meeting by Dick McMahon. mem
ber of the Canton Toastmasters
Club and president of the Canton
Toastmasters meetings consists
of a number of scheduled talks by
members and evaluation of the
talks by other members. The group
also stresses the learning of correct
Officers of the Cantbn Toast
masters Club are Dr. Carey Wells.
Jr.. president; G. L. Edgerton. vicb
president; James Hall, secretary
treasurer; W. K. Stephens, educa
tional chairman, and Ed Bell, ser
peant-at-arms. CHIT Harrcll of:
W'aynesville is a charter member I
of the group.
The meeting Friday night is open
to all interested men.
^ mild wUh^Ptorcd
ludit!" Friday, ronslder
ed by the State Test Farm.
22 Ma*. Mln. Prec.
23 "" ?# 16 ?
56 39 .04
Water Tanks Rushed To
Balsam Helped Firemen
Save Valuable Property
Only the fast work of three fire i
departments, and transporting
water in spray trucks, and street
washing trucks, saved a lot of
valuable buildings at Balsam Mon
Residents of Balsam today were
warm in their praises of the work
of the fire departments of Waynes
ville. Hazelwood and Svlva. and for
the quick action of the water
truck from WaynesviUe, and the
spray truck loaded with water
from Barber's Orchard reaching
the scene in time to help save
The quick spreading flames
burned a two story building, in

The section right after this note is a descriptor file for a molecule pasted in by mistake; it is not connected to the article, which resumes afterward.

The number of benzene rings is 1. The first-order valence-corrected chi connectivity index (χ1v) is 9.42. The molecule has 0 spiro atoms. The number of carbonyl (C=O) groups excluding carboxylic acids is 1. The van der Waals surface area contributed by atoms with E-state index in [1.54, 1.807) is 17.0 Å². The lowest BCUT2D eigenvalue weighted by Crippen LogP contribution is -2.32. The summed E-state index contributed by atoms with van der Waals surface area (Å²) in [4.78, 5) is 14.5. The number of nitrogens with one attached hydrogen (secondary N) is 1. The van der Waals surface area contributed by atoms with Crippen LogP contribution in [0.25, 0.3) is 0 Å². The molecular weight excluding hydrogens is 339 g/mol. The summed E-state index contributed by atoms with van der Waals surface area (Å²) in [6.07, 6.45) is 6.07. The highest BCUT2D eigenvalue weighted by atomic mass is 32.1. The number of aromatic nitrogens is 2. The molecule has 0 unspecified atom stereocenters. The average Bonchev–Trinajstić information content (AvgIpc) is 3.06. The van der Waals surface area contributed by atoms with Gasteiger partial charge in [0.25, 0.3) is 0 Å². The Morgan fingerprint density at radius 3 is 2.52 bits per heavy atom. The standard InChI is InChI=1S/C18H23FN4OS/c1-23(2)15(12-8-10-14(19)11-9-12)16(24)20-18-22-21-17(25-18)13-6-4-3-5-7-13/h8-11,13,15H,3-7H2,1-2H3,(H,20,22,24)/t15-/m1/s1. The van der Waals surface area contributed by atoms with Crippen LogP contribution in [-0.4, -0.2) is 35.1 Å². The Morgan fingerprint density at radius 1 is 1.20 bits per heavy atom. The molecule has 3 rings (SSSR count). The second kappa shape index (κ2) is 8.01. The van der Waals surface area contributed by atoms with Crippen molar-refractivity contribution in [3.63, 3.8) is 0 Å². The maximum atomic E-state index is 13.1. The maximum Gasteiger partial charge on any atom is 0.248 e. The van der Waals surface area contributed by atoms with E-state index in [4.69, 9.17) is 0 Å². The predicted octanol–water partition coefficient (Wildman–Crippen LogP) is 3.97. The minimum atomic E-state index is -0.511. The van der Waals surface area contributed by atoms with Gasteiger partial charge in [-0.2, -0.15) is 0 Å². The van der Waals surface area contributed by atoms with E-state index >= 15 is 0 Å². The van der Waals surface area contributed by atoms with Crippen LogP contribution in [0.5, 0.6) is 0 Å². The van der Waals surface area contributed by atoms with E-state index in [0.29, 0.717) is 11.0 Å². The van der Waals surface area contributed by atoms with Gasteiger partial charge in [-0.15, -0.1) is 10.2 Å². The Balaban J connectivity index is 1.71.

cluding the post office, and two a
partments, at an estimated loss of
Knight's Store, within fifty feet
of the blaze, began smoking on
the back, as firemen drenched the
building down with the extra
water hauled to the scene. The fire
was so hot that crossties in the
tracks across the street were
scorched. A power pole in front
of the building was burned.
The blaze started in the apart- j
ment of Mr. and Mrs.-Roy Soud-1
eres. The fire began in the kitch- '
en about 10 minutes after Mrs. |
(See Fire?Page 6)
It wasn't an imposing dwelling,
but a small house on the Dellwood
road was home to Mr. and Mrs.
Ned Caldwell, their three children,!
and Mrs. Caldwell's father, Law
But that home is gone now ?!
totally destroyed by fire last Mon
day, and with it, practically all of |
the occupants' possessions.
Destroyed in the flames which [
leveled the residence were a new
refrigerator, television set, radio,
bedroom suit, and all the family's
clothing except that being worn at
the time. There was no insurance
on the property.
Mrs. Caldwell rephrted that she
was in the kitchen preparing to
give her children their dinner
when she discovered that a fire
had started up in the attic of the
She got all her children out of
the housq. but when she started
back in an effort to save some of
her furnishings, she noticed that
the rdof had started to collapse.
The cause of the fire was never
determined, positively, but was be
lieved to have started from defec
At the time that the Caldwell
home was burning. many of
Waynesville's firemen and part of
the department's equipment were
at Balsam where another blaze de
stroyed a store, postoffice, and two
Billfold Found, 'Mystery'